Patent foramen ovale is not associated with an increased risk of stroke recurrence
Article first published online: 20 APR 2010
© 2010 The Author(s). Journal compilation © 2010 EFNS
European Journal of Neurology
Volume 17, Issue 11, pages 1339–1345, November 2010
How to Cite
Feurer, R., Sadikovic, S., Sepp, D., Esposito, L., Schleef, M., Bockelbrink, A., Schwarze, J., Hemmer, B., Sander, D. and Poppert, H. (2010), Patent foramen ovale is not associated with an increased risk of stroke recurrence. European Journal of Neurology, 17: 1339–1345. doi: 10.1111/j.1468-1331.2010.03015.x
- Issue published online: 20 APR 2010
- Article first published online: 20 APR 2010
- Received 28 June 2009 Accepted 22 February 2010
- cardiac embolism;
- stroke in young adults;
- transcranial doppler
Background and Purpose: Despite numerous studies suggesting a relationship between paradoxical embolism from a patent foramen ovale (PFO) and stroke, the role of PFO as a risk factor for cerebral ischaemia remains controversial. We therefore sought to determine the association between a RLS detected by contrast-enhanced transcranial Doppler ultrasonography (c-TCD) and recurrent stroke in an unselected population sample.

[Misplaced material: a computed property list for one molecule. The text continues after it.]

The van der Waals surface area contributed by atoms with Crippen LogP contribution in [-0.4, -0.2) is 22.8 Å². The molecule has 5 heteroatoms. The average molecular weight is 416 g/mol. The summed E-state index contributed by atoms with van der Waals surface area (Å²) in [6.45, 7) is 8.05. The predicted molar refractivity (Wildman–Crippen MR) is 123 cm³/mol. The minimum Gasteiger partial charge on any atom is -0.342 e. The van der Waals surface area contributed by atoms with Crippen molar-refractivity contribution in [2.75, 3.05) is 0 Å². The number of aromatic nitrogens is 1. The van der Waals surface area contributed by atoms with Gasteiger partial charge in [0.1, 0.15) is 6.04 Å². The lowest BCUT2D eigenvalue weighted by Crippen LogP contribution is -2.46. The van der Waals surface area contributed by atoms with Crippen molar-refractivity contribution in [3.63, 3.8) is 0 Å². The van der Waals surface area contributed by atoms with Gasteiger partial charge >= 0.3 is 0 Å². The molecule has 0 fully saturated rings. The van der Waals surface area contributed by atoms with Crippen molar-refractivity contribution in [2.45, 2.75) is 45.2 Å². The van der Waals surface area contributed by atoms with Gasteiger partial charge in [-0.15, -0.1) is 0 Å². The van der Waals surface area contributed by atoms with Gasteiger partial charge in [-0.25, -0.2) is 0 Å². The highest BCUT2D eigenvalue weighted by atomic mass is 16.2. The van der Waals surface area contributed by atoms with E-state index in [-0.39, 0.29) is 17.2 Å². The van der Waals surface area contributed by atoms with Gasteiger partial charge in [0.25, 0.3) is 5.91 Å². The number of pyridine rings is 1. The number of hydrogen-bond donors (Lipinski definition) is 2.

Methods: We analyzed the records of 763 patients with diagnosis of cerebral ischaemia at our institution. All patients had undergone TCD-based detection of RLS. Embolic signals have been measured both under resting conditions and after performing a Valsalva maneuver. For follow-up, all patients were contacted by mail, which included a standardized questionnaire. Endpoints of follow-up were defined as recurrence of cerebral ischaemia, occurrence of myocardial infarction or death from any cause.
Results: Follow-up data were available in 639 patients (83.7%). At baseline, a RLS was detected in 140 (28%) men and in 114 (42%) women. Ten shunt-carriers (1.6%) and 32 patients (5.0%) without RLS had suffered a recurrent stroke. After adjustment for age, sex, and atrial fibrillation, the hazard ratio of RLS for stroke recurrence was 0.86 (95% CI 0.41–1.79). The condition of RLS at rest adjusted for age, sex, stroke subtype, and cardiovascular risk factors was not found to increase the risk of stroke substantially (HR 1.16 [95% CI 0.41–3.29])
Conclusion: Our data suggest that the risk of recurrent stroke in subjects with PFO is not significantly increased in comparison with subject without it.